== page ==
Bookmark   May 26, 2012 at 7:42PM
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threeapples

Not sure how tall that woman is as I wasn't present. I'll measure tomorrow. The angle might be skewing things, but the opening is definitely just 8 ft. She may have been standing on something. In any case, what should we do about the molding? Have a smaller one made?

    Bookmark   May 26, 2012 at 8:05PM
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threeapples

Hull historical makes this very proportion and they suggest their reproductions are authentic to Georgian style and size. You suggest that for a 10 ft ceiling this is too large then?

    Bookmark   May 26, 2012 at 8:08PM
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threeapples

Palimpsest, what is your link to? It's not working for me? We have 8 ft doors in our 10 ft ceiling, 7 ft in our 9 ft ceilings on second floor. Is this out of proportion?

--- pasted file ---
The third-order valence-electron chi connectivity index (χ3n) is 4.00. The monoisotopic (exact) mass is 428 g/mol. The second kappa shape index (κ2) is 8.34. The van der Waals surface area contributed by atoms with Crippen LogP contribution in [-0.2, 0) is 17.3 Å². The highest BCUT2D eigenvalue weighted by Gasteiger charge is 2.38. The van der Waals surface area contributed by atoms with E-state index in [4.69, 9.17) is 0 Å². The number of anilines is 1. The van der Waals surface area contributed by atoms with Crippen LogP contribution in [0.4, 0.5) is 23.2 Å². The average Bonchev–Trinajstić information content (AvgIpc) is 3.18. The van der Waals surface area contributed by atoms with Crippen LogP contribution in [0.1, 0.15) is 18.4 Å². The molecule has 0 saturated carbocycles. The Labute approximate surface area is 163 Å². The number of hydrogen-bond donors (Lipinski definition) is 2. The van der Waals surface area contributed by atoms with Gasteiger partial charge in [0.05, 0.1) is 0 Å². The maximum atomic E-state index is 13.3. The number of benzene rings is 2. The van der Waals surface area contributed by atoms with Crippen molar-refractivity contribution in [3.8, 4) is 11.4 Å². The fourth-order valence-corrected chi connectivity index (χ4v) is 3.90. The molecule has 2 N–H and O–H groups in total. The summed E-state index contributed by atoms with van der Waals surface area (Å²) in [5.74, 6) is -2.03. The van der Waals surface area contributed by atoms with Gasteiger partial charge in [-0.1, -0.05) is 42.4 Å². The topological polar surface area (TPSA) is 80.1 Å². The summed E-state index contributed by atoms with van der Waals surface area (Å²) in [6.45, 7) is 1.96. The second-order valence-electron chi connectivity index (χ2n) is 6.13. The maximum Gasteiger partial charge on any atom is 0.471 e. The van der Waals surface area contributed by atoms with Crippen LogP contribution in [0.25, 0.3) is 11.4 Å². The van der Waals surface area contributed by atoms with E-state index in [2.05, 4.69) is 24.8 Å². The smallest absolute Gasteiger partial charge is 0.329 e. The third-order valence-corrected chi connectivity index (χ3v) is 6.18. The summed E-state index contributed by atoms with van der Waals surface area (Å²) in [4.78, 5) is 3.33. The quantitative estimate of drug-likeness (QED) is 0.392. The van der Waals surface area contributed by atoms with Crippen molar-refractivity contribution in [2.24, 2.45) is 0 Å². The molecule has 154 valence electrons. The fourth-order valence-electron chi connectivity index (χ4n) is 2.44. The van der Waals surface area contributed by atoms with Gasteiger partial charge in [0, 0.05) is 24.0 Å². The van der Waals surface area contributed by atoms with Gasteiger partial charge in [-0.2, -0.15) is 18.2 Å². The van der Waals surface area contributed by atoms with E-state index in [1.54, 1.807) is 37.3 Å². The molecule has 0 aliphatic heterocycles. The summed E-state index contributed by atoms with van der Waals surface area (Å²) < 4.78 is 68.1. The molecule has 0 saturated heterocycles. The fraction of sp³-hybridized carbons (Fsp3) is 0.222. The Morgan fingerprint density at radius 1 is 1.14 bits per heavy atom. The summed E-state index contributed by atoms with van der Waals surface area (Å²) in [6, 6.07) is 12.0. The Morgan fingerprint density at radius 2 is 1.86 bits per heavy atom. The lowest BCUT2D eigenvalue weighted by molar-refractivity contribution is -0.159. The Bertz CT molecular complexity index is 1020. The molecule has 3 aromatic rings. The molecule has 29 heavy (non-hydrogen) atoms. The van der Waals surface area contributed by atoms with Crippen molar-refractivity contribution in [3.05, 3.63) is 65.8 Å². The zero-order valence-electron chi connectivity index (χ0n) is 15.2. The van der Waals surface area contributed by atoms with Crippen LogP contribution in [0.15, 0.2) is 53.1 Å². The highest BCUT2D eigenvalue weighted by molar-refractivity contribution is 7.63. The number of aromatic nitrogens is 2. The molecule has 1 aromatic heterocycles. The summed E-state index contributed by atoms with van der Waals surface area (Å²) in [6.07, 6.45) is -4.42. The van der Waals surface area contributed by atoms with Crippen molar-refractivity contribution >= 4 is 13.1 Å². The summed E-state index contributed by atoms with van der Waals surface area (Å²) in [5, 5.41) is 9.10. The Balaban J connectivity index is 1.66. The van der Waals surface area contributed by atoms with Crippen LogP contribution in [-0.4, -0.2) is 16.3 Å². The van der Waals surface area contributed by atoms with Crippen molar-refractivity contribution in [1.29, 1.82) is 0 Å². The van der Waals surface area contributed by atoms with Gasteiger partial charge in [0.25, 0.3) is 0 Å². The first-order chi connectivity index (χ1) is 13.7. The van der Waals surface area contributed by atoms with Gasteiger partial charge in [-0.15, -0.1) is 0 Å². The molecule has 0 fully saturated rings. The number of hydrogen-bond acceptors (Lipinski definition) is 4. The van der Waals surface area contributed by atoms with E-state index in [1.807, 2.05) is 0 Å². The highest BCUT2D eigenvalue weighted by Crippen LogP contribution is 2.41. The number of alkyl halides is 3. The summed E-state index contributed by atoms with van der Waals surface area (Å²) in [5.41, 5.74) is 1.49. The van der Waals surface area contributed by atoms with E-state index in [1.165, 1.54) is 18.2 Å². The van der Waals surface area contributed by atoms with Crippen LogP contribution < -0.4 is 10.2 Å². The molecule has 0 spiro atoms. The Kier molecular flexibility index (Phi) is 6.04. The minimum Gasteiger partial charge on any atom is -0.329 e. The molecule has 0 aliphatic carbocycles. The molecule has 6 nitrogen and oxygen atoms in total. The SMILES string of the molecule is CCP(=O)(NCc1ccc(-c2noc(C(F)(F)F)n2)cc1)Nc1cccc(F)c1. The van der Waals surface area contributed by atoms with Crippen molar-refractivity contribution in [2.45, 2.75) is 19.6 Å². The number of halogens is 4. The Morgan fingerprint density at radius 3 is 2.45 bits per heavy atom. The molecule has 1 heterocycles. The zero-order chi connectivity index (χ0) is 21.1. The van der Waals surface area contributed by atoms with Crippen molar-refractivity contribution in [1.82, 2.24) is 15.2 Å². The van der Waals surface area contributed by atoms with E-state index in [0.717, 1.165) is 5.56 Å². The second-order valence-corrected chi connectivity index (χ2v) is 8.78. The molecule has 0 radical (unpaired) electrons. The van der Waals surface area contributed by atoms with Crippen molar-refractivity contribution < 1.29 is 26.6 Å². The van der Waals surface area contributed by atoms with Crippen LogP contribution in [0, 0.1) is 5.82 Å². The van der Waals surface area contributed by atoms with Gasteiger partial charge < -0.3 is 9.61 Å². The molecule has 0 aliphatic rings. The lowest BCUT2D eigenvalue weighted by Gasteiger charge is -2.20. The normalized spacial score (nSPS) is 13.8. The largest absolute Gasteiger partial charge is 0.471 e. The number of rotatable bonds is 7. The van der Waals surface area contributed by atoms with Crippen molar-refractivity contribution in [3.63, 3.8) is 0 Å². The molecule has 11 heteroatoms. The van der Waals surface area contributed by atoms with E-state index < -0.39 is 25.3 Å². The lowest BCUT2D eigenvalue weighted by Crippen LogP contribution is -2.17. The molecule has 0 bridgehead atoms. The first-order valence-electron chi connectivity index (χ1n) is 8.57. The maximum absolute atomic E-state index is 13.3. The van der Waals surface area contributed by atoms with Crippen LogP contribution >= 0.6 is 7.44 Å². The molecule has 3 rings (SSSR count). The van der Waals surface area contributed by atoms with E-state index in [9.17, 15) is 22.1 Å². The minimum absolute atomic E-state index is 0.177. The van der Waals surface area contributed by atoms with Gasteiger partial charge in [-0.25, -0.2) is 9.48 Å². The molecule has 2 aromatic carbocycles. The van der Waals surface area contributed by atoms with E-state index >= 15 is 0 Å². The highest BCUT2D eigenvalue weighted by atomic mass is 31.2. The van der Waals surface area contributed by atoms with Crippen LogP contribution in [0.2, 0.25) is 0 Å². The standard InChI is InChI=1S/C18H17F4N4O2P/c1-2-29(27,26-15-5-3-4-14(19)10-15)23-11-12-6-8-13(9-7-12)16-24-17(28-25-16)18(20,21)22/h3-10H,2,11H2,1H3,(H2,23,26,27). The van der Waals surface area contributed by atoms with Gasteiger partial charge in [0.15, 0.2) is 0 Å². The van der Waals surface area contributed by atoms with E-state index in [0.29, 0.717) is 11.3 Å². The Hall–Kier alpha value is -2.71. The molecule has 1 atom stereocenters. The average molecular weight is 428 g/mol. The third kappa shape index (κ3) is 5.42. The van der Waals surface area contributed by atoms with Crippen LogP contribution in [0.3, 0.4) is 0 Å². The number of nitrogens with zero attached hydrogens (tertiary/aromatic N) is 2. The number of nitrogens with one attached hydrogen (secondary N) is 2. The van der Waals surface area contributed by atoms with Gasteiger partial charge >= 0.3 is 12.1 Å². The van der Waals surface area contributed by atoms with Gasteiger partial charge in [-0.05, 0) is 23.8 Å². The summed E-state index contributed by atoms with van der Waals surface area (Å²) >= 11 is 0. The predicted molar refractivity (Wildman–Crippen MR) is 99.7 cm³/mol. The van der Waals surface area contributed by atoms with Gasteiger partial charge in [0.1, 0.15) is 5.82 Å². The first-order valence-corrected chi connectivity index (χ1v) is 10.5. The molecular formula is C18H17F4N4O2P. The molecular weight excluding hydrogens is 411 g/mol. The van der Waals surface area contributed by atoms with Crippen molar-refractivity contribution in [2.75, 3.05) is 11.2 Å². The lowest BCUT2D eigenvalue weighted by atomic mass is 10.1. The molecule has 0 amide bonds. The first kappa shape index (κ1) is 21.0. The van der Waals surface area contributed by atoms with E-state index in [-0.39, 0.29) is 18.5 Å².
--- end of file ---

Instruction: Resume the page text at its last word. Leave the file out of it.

Bookmark   May 26, 2012 at 8:10PM
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palimpsest

If they make the same thing in a smaller size I would try that. There were probably regional variations but this just looks exaggerated compared to the historic buildings around here.

My building is Greek Revival, which is plainer than Georgian and the scale was a bit different, but we have 8-foot doors (with large overdoors on the floor with 14 foot floors (although the pocket doors between rooms were 11-foot)

7 foot doors on the 12 and 10 foot floors, and 6-8 doors on the 8 foot floors.

The windows were much closer to the ceiling, mine almost touch the crown.